The Pike Township Records, 1967-1970, contains the materials used in the development of the sex education plan for use in the Pike Township schools. These records include surveys, completed plans for 1967-1970, and papers and correspondence from the parent advisory committee between 1967-1969. These records also includes the litigation from the lawsuit filed by several Pike Township parents. There are also numerous news clippings about the sex education programs in Pike Township and similar controversies in other states in News Clippings (1960s & 1970s), and in the Scrapbook Records.
The Program Records contains educational materials that were distributed to conference/workshop participants for several years, as well as materials used in specific workshops. Many of these files, 1969-1985, deal with aiding schools in creating sex education programs or aiding parents in discussing the topic with their children. This includes sample programs and brochures, program lists for several years, sex education packets that were used in programs, video and written material sold or loaned by the SHA, samples of student questionnaires, and a "Do-It-Yourself At Home" Sex Education Flash Cards set. In addition, there are specific educational materials used in workshops held at Butler University, Indiana University, and IUPUI, more general materials used in participants' packets for other workshops, and a few materials from older workshops. Workshop materials were designed for the needs of the participants and included materials prepared for children, parents, and education professionals.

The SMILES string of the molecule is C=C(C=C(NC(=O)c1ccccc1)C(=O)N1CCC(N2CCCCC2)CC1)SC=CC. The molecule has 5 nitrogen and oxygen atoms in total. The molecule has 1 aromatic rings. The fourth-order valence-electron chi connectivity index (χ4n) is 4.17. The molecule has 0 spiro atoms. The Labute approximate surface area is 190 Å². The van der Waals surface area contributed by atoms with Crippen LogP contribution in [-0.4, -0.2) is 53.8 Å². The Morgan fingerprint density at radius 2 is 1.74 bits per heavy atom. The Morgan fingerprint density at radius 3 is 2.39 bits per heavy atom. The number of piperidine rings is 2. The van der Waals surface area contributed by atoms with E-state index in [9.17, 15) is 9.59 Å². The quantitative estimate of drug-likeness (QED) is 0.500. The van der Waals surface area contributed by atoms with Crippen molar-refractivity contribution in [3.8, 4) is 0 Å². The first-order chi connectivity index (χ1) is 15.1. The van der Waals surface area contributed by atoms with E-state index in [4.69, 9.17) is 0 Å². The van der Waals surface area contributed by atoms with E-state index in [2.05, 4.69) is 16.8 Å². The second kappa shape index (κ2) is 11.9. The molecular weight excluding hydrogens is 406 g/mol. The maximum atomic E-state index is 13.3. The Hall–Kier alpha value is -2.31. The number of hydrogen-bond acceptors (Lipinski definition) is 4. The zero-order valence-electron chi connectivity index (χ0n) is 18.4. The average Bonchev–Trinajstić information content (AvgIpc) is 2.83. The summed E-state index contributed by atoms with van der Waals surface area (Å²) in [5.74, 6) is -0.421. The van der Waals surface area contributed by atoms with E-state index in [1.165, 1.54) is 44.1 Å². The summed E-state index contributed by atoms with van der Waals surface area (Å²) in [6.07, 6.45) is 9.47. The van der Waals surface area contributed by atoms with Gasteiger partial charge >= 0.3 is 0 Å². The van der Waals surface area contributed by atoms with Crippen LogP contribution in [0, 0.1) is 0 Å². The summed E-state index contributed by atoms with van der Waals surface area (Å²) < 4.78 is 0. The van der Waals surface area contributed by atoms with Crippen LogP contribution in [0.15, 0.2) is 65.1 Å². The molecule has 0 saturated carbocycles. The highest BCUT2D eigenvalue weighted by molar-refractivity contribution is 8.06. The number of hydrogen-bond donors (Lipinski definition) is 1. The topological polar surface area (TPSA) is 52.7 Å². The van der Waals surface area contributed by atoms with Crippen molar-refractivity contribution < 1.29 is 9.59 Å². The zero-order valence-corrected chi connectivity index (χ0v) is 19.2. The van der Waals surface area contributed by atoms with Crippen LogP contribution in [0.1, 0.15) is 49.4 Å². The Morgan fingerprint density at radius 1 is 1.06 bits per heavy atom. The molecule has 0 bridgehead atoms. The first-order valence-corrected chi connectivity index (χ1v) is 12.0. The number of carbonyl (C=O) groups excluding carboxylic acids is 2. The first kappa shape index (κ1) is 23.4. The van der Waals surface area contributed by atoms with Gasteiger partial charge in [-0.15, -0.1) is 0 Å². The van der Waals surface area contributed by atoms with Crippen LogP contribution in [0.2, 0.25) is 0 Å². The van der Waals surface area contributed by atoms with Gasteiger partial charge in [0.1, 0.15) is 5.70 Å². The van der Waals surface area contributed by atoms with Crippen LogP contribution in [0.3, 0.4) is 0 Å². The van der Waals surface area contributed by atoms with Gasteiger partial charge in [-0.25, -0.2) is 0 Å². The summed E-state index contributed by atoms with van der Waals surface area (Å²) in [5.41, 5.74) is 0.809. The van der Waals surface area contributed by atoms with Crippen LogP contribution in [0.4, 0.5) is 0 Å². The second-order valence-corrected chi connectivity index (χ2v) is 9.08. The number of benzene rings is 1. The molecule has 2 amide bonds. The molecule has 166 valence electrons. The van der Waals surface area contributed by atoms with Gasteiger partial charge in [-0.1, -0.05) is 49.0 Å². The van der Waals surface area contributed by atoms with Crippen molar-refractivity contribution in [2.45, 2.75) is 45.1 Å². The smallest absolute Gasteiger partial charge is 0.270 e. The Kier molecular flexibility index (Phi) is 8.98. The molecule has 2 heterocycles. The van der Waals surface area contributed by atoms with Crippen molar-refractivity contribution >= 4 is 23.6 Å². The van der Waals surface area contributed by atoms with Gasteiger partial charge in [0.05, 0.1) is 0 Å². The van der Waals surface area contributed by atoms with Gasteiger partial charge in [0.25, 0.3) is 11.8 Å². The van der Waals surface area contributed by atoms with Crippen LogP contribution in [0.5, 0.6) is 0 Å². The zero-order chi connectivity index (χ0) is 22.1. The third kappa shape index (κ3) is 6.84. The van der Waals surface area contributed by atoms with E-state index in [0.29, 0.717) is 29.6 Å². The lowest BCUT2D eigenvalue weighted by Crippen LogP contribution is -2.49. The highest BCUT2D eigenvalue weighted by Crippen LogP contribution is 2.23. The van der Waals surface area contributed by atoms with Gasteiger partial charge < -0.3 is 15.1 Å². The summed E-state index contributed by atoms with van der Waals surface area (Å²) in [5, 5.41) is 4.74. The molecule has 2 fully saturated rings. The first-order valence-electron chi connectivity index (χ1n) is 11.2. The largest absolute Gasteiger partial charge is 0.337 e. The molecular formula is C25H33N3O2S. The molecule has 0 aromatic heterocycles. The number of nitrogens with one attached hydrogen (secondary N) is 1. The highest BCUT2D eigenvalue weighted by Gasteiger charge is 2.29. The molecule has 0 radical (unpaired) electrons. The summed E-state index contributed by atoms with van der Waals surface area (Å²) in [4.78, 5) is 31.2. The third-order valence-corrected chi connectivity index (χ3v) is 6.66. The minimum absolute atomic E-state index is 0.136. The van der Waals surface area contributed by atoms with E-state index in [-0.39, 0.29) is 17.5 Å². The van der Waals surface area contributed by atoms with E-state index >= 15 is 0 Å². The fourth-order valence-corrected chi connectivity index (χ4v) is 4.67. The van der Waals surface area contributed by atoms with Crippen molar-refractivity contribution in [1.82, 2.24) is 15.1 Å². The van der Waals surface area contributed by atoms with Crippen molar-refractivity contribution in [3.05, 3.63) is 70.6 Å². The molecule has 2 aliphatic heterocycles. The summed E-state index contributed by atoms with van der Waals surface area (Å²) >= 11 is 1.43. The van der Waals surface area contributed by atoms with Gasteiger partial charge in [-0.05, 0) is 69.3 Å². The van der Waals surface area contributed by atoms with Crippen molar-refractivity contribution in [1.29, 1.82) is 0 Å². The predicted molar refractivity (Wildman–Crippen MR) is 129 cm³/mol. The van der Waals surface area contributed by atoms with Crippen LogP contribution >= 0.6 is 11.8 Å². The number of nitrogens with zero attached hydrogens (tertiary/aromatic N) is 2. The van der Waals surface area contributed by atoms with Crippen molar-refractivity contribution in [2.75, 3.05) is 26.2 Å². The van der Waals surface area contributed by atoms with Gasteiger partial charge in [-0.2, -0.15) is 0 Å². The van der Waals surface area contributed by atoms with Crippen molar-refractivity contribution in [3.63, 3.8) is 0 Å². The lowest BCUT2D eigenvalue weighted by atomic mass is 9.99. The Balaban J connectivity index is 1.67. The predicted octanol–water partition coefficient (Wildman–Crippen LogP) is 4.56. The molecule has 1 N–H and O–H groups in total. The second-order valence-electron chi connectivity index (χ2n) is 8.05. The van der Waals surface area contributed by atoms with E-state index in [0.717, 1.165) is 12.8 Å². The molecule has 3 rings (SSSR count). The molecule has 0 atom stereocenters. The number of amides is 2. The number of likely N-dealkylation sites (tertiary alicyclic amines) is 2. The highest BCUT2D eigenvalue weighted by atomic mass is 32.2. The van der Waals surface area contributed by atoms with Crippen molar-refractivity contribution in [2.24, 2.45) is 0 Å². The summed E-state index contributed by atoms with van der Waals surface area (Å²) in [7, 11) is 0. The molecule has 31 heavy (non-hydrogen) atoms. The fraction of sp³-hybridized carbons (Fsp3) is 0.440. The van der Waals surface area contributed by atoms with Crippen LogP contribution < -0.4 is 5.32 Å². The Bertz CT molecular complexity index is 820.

The Publications Records includes two copies of the Social Health News, a newsletter published by the American Health Association; the copies are from 1957 and 1967.
The News Clippings Records give an excellent chronology of the issues and work of the organization. There is a short article on Lydia Woollen (Ritchey) in the 1940s folder, as well as clippings detailing attempts to fight prostitution. The 1950s clippings contains four of a five- part "Betty Logan Special" series entitled "Let's Be Practical About Sex Education," indicating the need for sex education in the school system. The 1960s folder chronicles the controversy over sex education mainly in Indiana, but also nation-wide and illustrates what a few other states were doing in terms of sex education. The 1970s clippings show the shift towards teen pregnancies and the promotion of family life, and the continuing school sex education controversy. The 1980s and 1990s folders are sparser; the 1980s folder contains a long article on Roberta West Nicholson and Mary Hall Bond.
The Scrapbooks Records consists of the contents from scrapbooks from 1964, ca. 1960s, and 1971. The assembler of these scrapbooks is unknown. There is one large scrapbook titled "National Publicity, Sex Education Controversy, 1967-1970-1971-1972." It was compiled by the Social Health Association of Indianapolis and Marion County and contains clippings from national newspapers.
The Photographs Records contains photographs of events and individuals including Mrs. Roberta Nicholson, Mrs. Elizabeth N. Jackson, and Dr. George Bowman.
The Audio Materials Records contains 27 reel-to-reel tapes consisting of advertisements, radio broadcasts and class instruction.